Woke up this morning after a good night’s rest. It rained all night and was still raining at dawn. We had a train to catch around 2pm so had the morning to explore Kyoto a bit more. As it was raining, we wanted something that wasn’t too much outside walking. We decided on visiting the old Nijō Castle and grounds.
We wandered out of our hotel about 9am with our backpacks on, went across the street to the train station, locked them up in pay lockers, and headed off in search of breakfast. Shannon and I chose a couple of $3 bagels from a small bakery in Kyoto station while Dakota had another of the ham, cheese, and wasabi kolache thingys. Delicious.
We walked down to the bus station and bought a day pass for the Kyoto bus system. It’s a good deal at 500Yen for all you can ride for the day. Three bus rides and you’re ahead of the game. I studied the map and found there was an express bus to Nijō. Kyoto is less English friendly than Tokyo as it seems less overseas tourists make it down here. This makes navigating the city a bit more challenging, but not impossible.
We arrived at Nijō about 9:30. I figured we’d spend an hour or so here. Once we actually got a look at the grounds, I knew we’d spend a lot longer time. Nijō Castle was established originally in 1601. Actually, it is quite young compared to many of the temples and shrines we visited in this ancient capital. It’s had several fires raze sections of it to the ground and it’s been rebuilt. The current buldings date to the late 19th century. There were many tour groups on the grounds today but not as many as a weekday because there were less schoolkids. It seems counter-intuitive but all the major sights are less crowded on weekends because on weekdays is when the schools do their field trips it seems.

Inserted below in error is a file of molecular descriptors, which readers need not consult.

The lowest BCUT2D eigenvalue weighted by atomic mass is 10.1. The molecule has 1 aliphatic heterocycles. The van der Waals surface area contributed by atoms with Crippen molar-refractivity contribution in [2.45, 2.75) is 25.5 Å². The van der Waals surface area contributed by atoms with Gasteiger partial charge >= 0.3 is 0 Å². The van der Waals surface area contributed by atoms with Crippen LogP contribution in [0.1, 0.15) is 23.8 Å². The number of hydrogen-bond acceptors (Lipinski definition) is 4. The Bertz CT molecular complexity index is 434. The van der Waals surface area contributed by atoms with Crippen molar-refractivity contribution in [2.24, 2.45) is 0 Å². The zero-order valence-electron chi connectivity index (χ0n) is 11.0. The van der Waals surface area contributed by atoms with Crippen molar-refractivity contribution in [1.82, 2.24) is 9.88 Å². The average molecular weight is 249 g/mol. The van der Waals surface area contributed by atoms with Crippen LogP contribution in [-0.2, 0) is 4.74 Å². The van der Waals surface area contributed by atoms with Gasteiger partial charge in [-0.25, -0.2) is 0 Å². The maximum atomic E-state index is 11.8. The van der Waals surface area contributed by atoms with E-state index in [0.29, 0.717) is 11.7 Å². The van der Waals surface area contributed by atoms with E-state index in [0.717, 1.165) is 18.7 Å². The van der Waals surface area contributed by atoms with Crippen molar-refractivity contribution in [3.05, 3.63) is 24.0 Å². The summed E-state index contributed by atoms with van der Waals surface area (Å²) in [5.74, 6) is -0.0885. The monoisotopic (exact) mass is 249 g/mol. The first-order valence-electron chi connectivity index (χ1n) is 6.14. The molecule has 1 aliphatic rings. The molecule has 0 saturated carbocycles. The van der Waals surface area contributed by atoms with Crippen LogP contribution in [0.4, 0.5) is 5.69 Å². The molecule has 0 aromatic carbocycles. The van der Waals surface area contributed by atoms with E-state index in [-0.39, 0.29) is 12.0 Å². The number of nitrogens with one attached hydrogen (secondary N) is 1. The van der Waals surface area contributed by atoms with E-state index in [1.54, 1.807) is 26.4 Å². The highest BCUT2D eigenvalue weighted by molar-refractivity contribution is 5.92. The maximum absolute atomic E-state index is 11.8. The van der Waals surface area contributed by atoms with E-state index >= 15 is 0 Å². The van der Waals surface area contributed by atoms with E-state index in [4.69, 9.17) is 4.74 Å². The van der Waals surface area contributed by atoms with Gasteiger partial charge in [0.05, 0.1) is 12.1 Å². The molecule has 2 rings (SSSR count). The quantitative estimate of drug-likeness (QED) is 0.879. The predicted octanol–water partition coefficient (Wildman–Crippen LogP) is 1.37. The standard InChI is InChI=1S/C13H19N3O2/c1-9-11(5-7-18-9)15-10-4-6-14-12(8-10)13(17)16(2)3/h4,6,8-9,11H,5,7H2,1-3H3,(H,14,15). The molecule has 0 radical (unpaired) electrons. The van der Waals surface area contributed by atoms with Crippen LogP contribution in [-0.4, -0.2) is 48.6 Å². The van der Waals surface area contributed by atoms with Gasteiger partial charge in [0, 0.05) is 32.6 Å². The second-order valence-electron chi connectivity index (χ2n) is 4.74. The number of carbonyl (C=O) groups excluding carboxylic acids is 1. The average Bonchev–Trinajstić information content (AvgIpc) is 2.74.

We saw you could take a tour inside the old shogun’s quarters and this was something I was keen to do. Before entering you were required to remove your shoes. You tour the buildings in your stocking or bare feet. The interior was very dimly lit to protect the several hundred year old paintings, some dating to the late 1600’s. Being able to get up close and see the individual brush strokes of some of the masterpieces was quite neat. It’s amazing how from a distance they look extremely detailed but when you are up close you can see that they accomplish this with very few actual brush strokes. I was in awe of the construction of the building. The floors were made from boards of Japanese Cypress over 2 feet wide. You don’t see trees that big around any longer. My favorite part of the building was those same floors. I’d heard about ‘Nightingale Floors or uguisubari‘ before and now got to hear them in person. These floors are designed to squeak when walked upon to prevent assassins or ninjas sneaking around the palace. When you hear ‘squeaking floors’ you think about what you’ve always heard in an old house. These sound nothing like that. They really do sound like a bird chirping or squeaking. It’s actually quite beautiful to hear. It’s an architectural marvel. I’d stop and wait for a room to clear out of tourists just so I could walk across in my socks and hear it without distraction. It’s not a sound that could easily be captured with a video due to background noises. edit: I found a video on youtube of the floor. It’s a bad recording but you get the idea. Sounds much clearer and more bird-like in person.